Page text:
• 'Cadillac Records' is an admirable attempt to tell the tale of the legendary Chess Records,which did for Blues what Atlantic Records did for R&B/Soul,Jazz,Rock & Roll,etc. The main problem is that Hollywood can always be counted on for totally screwing up any & all forms of social history (and fumbles the ball,big time as usual). The film's writer/director obviously didn't do a whole lot of home work in looking for historical authenticity. It seemed to content that Chess Records only had about a handful of talent recording (Muddy Waters,Howlin' Wolf,Etta James,while totally ignoring Bo Diddley & the stable of other equally talented musicians & song writers). A friend of mine who knows his onions in the field of creative African American/Black music told me of a lot of the glaring omissions that was left out of this film (there were actually two Chess brothers that ran the label),as well as the fact that several Rhythm & Blues,Rock & Roll & even Jazz acts also recorded for Chess Records,back in the day. Adrian Brody,who normally pulls down some world class roles seems content to be the closest thing to a used car salesman (while spouting a nearly non stop,fire cracker string of swearing out of his mouth). Jeffrey Wright has some nice screen time as Muddy Waters. Some of the rest of the cast just seems wasted in this half baked attempt of telling the story of Blues music. This film only played out for a couple of weeks before it ended up as a 2nd string, budget line feature (does that tell you something?). Rated 'R' by the MPAA, this film features wall to wall swearing,lots of sexual goings-on,drug & alcohol abuse & other material that you probably wouldn't want junior to see (at least until he/she's a bit older)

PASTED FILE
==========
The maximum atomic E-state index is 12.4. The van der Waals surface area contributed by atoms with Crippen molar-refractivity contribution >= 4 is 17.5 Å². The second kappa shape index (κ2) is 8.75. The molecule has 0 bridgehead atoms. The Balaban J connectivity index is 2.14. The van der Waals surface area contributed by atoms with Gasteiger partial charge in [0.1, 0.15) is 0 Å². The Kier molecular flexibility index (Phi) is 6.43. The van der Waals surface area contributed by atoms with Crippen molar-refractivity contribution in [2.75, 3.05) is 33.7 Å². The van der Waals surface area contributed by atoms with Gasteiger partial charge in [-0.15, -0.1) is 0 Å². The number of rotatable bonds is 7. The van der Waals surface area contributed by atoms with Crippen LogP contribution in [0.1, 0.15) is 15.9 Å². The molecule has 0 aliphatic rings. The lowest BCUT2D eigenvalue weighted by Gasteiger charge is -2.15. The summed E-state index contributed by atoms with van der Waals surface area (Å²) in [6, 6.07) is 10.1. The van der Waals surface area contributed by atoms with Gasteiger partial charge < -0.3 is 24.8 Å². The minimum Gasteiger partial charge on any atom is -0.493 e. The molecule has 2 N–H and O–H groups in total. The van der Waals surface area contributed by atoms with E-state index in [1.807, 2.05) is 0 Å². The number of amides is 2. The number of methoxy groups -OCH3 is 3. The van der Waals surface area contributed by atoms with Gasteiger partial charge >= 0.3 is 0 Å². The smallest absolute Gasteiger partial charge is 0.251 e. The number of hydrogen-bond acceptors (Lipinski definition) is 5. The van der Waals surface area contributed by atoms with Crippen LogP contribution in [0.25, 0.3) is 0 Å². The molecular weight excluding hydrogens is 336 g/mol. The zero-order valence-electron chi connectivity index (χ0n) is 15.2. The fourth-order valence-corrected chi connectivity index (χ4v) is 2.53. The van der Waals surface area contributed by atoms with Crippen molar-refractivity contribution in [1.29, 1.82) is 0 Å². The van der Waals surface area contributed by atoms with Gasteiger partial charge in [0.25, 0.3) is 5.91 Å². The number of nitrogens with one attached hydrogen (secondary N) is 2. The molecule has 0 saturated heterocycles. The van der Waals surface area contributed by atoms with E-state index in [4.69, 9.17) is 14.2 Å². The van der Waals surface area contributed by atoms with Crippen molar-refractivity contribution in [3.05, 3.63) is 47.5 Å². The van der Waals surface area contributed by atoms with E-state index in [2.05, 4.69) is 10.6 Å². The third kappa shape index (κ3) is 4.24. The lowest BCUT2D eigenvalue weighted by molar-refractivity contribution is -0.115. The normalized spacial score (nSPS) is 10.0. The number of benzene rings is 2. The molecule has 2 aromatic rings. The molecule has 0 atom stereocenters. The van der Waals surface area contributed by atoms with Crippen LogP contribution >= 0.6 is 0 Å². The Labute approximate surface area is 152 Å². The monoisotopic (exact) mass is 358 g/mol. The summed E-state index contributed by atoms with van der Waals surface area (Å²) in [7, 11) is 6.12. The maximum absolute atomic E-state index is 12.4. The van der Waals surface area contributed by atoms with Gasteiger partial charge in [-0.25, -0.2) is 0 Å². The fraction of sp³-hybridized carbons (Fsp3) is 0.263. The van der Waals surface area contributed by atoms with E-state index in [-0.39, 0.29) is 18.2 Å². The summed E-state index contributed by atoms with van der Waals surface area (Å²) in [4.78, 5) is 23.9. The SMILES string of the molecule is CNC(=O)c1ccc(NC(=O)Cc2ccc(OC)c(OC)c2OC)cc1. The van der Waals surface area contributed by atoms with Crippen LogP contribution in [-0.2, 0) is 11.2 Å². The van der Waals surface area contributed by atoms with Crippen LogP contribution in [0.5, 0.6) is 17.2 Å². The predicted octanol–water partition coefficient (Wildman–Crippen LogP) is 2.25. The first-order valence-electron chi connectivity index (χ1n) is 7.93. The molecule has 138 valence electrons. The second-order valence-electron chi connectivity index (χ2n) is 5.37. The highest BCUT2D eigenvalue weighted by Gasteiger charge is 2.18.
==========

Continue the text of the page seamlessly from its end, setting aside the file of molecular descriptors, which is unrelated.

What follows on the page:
• Warning: Spoilers
    Cadillac Records is really the story of Chess Records founded by a businessman named Leonard Chess who signed some of the biggest black entertainers in the music business during the 50s and 60s. Supposedly Chess Records came to be known as Cadillac Records due to Chess's penchant for paying his musicians with Cadillacs and not cash.

    I've read that there were quite a few liberties taken with the historical record in composing the screenplay. This is particularly true of Leonard Chess (played by a miscast Adrien Brody) who purportedly short-changed the musicians who were under contract to him (the Chess in "Cadillac Records" is more of a good-natured cheerleader who always tries to be a great friend to the musicians he hires).

    The chief flaw of Cadillac Records is that it doesn't have a central protagonist. Just as we're getting used to Muddy Waters as the main character, he's supplanted by Little Walter and Howlin Wolf. Then suddenly Chuck Berry takes the spotlight only to be replaced by Etta James. Unfortunately, the shelf life of musicians (and even big time musicians) is not very long--usually only a few years in the spotlight.